Location: 528 17th Ave SW (Beltline)
After months of not getting out due to studying, work, and whatever other excuses I came up with, I finally got a girls’ night out. I hadn’t seen either of these ladies for a very long time and we had so much catching up to do. This was my second time at a tapas bar and even now, I still can’t get over how expensive tapas bars can be. On the one hand, portion sizes are small, so that you can try out everything, but on the other hand, they are so expensive that my wallet literally cries because I’m only a poor student…sorta student…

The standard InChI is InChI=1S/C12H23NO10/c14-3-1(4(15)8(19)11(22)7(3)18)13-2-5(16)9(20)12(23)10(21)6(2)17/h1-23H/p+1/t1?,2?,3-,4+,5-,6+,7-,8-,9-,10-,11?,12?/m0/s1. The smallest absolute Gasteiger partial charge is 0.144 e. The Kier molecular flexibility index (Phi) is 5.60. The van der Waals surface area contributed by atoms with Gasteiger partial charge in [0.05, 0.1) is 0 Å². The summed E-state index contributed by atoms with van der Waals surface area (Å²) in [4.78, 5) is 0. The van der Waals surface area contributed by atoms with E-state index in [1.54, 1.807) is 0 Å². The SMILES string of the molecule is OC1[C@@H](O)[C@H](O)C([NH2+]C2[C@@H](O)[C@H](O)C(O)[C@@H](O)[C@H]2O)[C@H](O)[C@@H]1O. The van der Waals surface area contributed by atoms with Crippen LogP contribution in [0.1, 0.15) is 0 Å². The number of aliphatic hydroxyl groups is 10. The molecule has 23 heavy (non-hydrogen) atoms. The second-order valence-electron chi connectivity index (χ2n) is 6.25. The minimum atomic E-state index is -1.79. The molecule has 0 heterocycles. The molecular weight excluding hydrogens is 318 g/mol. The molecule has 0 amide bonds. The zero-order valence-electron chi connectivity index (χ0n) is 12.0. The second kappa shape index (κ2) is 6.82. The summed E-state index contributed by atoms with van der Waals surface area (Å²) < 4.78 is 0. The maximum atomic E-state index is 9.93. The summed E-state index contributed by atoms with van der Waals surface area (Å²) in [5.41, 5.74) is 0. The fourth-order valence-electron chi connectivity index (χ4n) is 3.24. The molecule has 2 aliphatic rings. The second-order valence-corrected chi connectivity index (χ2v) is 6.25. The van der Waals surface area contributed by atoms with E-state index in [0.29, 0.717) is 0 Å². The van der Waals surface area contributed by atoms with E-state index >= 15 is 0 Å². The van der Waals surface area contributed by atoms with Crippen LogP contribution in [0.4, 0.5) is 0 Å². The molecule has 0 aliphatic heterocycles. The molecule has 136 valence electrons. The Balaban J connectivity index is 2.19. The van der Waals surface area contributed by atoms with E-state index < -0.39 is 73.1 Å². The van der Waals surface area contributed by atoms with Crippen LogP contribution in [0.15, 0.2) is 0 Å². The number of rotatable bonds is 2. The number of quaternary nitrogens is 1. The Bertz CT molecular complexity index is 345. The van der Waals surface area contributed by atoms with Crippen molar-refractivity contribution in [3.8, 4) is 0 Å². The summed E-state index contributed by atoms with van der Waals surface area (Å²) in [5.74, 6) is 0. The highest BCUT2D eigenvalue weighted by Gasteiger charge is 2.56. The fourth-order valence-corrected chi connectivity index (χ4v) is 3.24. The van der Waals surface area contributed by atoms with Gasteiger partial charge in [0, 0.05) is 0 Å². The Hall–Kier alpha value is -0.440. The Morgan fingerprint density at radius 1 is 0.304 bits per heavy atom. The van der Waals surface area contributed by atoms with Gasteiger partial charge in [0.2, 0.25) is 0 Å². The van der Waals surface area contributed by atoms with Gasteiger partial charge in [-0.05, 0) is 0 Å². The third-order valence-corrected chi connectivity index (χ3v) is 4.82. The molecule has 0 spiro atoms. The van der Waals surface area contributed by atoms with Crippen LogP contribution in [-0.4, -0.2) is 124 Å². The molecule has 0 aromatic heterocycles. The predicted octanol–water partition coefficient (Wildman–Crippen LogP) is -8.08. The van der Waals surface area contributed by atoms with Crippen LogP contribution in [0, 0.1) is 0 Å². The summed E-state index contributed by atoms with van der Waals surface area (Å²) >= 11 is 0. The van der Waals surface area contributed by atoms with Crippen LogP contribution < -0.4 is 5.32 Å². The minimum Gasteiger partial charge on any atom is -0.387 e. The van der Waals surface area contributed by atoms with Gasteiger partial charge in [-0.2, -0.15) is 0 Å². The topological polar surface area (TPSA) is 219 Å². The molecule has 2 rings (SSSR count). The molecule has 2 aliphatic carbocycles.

With tapas I never know how much to order, so it’s always a good idea to start with a few dishes and hold onto the menu and order more if necessary. We started with four dishes: fried artichoke, fried goat cheese, fresh zucchini ribbon salad, a pan roasted duck breast, and an albacore tuna. Now, typically I’m not a fan of artichokes, in particular, pickled artichoke hearts, but deep fried anything is delicious. The fried artichoke was served in a small bowl atop a quince aioli and lemon. The lemon was virtually undetectable and very little of the quince flavour came through in the creaminess of the aioli. For those who don’t know, quince is a pear-like fruit that has a slightly tart taste, often added to fried dishes to counterbalance the greasiness. As an aioli, I felt that it added to the greasiness and the tartness was neutralized by the mayonnaise-like qualities of aiolis. But the artichokes were slightly seasoned and went well with the aioli. This dish makes me like artichokes a little more than I used to. With the fried goat cheese we were given the choice of being served the dish on its own or having bread with it. We chose to have it as it. I don’t know if you’ve ever had deep fried cheese of any kind, but I have to say, deep fried goat cheese is so amazing! Like the fried artichokes, the cheese was served with sauces and garnishes made to counterbalance the richness of the cheese. My first impression of the dish when it came out was that it looked like a giant croquette. The blood orange and date sauce was a beautiful crimson. There was just enough that you could taste a bit of the tartness (again to counter the grease, I don’t know how many times I’m going to have to say that), but not so much that it overpowered the dish or drenched the cheese. The candied walnuts on top added the final touch of perfection. Actually candied anything is delicious. It would have been nice to have it with a slice of baguette or on a crostini, but it’s still fantastic on its own. The next dish to come out was the zucchini ribbon salad. I expected it to be a bit more than it actually was. With lemon and mint, I just expected it to be a fresher tasting salad than it was. It would have been nice if the zucchini had been pickled prior to its addition to the salad. The manchego cheese didn’t really taste of much and neither added nor detracted from the salad; it was kinda just there. The pan roasted duck breast, the most expensive dish of the night at $18. It was by far my favourite. Duck is a typically rich, dark meat, so I wasn’t surprised that it would again be paired with something tart: oranges. The duck was cooked and seasoned beautifully, the centre still being slightly pinkish red. Unfortunately the picture I took was a bit shaky and out of focus and does not do this magnificent dish justice. The last dish was the albacore tuna…and I don’t handle raw fish too well, but tonight I decided to just go for it. It was seared along the edges and served on top of a lemon aioli, sprinkled with fried capers and topped with roasted cherry tomatoes. The citrus aiolis here really don’t work at all. I could not taste the lemon and honestly felt like I was just putting a lot of cream onto my tuna. The tomato and capers did nothing to compliment the tuna at all. Frying capers pretty much destroyed it’s inherently weird, but complementary-to-raw-fish taste. The tuna itself was superb, but I don’t think I could eat it again.